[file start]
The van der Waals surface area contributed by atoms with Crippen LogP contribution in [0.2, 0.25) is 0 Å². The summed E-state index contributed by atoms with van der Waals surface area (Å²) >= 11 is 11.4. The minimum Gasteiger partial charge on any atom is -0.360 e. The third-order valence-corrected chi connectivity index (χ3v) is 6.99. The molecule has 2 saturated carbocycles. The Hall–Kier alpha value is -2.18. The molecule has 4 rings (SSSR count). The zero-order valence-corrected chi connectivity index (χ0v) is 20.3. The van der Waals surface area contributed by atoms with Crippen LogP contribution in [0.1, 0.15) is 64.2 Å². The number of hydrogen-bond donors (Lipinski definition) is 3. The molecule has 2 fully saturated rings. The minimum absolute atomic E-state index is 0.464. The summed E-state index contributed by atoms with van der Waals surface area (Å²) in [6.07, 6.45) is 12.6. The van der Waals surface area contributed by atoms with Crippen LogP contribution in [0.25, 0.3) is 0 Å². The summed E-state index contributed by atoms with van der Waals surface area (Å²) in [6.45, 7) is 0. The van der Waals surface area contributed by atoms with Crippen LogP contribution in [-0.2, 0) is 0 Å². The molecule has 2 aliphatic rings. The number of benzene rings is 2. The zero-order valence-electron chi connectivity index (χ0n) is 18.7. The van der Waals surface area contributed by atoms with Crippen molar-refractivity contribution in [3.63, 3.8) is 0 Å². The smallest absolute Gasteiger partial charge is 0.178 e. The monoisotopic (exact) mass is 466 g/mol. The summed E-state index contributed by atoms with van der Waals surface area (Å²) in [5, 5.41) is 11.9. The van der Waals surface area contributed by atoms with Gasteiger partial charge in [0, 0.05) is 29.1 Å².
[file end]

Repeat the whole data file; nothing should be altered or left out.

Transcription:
The van der Waals surface area contributed by atoms with Crippen LogP contribution in [0.2, 0.25) is 0 Å². The summed E-state index contributed by atoms with van der Waals surface area (Å²) >= 11 is 11.4. The minimum Gasteiger partial charge on any atom is -0.360 e. The third-order valence-corrected chi connectivity index (χ3v) is 6.99. The molecule has 2 saturated carbocycles. The Hall–Kier alpha value is -2.18. The molecule has 4 rings (SSSR count). The zero-order valence-corrected chi connectivity index (χ0v) is 20.3. The van der Waals surface area contributed by atoms with Crippen LogP contribution in [0.1, 0.15) is 64.2 Å². The number of hydrogen-bond donors (Lipinski definition) is 3. The molecule has 2 fully saturated rings. The minimum absolute atomic E-state index is 0.464. The summed E-state index contributed by atoms with van der Waals surface area (Å²) in [6.07, 6.45) is 12.6. The van der Waals surface area contributed by atoms with Crippen LogP contribution in [0.25, 0.3) is 0 Å². The summed E-state index contributed by atoms with van der Waals surface area (Å²) in [6.45, 7) is 0. The van der Waals surface area contributed by atoms with Crippen LogP contribution in [-0.2, 0) is 0 Å². The molecule has 2 aliphatic rings. The number of benzene rings is 2. The zero-order valence-electron chi connectivity index (χ0n) is 18.7. The van der Waals surface area contributed by atoms with Crippen molar-refractivity contribution in [3.63, 3.8) is 0 Å². The smallest absolute Gasteiger partial charge is 0.178 e. The monoisotopic (exact) mass is 466 g/mol. The summed E-state index contributed by atoms with van der Waals surface area (Å²) in [5, 5.41) is 11.9. The van der Waals surface area contributed by atoms with Gasteiger partial charge in [0, 0.05) is 29.1 Å².